Designing Online Communities

How Designers, Developers, Community Managers, and Software Structure Discourse and Knowledge Production on the Web

by Trevor Owens (Author)
©2015 Textbook X, 139 Pages


Discussion on the Web is mediated through layers of software and protocols. As scholars increasingly study communication and learning on the Internet, it is essential to consider how site administrators, programmers, and designers create interfaces and enable functionality. The managers, administrators, and designers of online communities can turn to more than 20 years of technical books for guidance on how to design online communities toward particular objectives. Through analysis of this «how-to» literature, Designing Online Communities explores the discourse of design and configuration that partially structures online communities and later social networks. Tracking the history of notions of community in these books suggests the emergence of a logic of permission and control. Online community defies many conventional notions of community. Participants are increasingly treated as «users», or even as commodities themselves to be used. Through consideration of the particular tactics of these administrators, this book suggests how researchers should approach the study and analysis of the records of online communities.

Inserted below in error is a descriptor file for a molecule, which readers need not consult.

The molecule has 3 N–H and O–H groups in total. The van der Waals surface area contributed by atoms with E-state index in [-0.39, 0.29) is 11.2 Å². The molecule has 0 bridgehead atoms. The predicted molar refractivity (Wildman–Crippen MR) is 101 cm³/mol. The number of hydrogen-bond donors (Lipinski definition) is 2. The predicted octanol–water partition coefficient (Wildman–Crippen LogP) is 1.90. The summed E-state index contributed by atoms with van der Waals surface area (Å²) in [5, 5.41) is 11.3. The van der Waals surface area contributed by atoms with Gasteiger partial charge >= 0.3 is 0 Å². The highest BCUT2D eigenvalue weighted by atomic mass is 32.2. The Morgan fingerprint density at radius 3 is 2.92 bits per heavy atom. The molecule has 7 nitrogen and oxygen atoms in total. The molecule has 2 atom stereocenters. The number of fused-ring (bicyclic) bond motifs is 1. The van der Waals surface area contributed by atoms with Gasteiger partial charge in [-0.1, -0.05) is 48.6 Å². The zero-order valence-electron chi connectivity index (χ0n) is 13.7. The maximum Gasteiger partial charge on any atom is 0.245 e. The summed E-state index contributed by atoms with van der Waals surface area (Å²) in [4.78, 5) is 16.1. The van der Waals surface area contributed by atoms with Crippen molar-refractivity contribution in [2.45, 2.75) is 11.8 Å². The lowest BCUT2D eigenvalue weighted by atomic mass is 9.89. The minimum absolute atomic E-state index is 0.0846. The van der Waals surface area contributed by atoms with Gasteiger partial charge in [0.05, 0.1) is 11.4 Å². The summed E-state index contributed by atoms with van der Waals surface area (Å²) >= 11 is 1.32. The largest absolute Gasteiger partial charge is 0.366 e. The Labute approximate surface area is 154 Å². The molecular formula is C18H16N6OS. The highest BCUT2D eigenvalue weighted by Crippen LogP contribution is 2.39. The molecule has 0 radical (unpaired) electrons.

Table Of Contents

  • Cover
  • Title
  • Copyright
  • About the author
  • About the book
  • Advance Praise for Designing Online Communities
  • Contents
  • Foreword: Social Sciences of the Artificial
  • Acknowledgments
  • Introduction
  • Contribution to Understanding Learning Online
  • Records of Online Communities as Primary Sources
  • Structure of the Book
  • Chapter 1. Learning and Collective Intelligence on the Web
  • Locating Power, Control, and Autonomy in Collective Intelligence
  • Chapter 2. A Framework for Studying Online Community Software
  • Theorizing Online Community Software
  • Theorizing Software from Technology Studies
  • Cognitive Systems and Cognitive Niches
  • Collective Intelligence in Action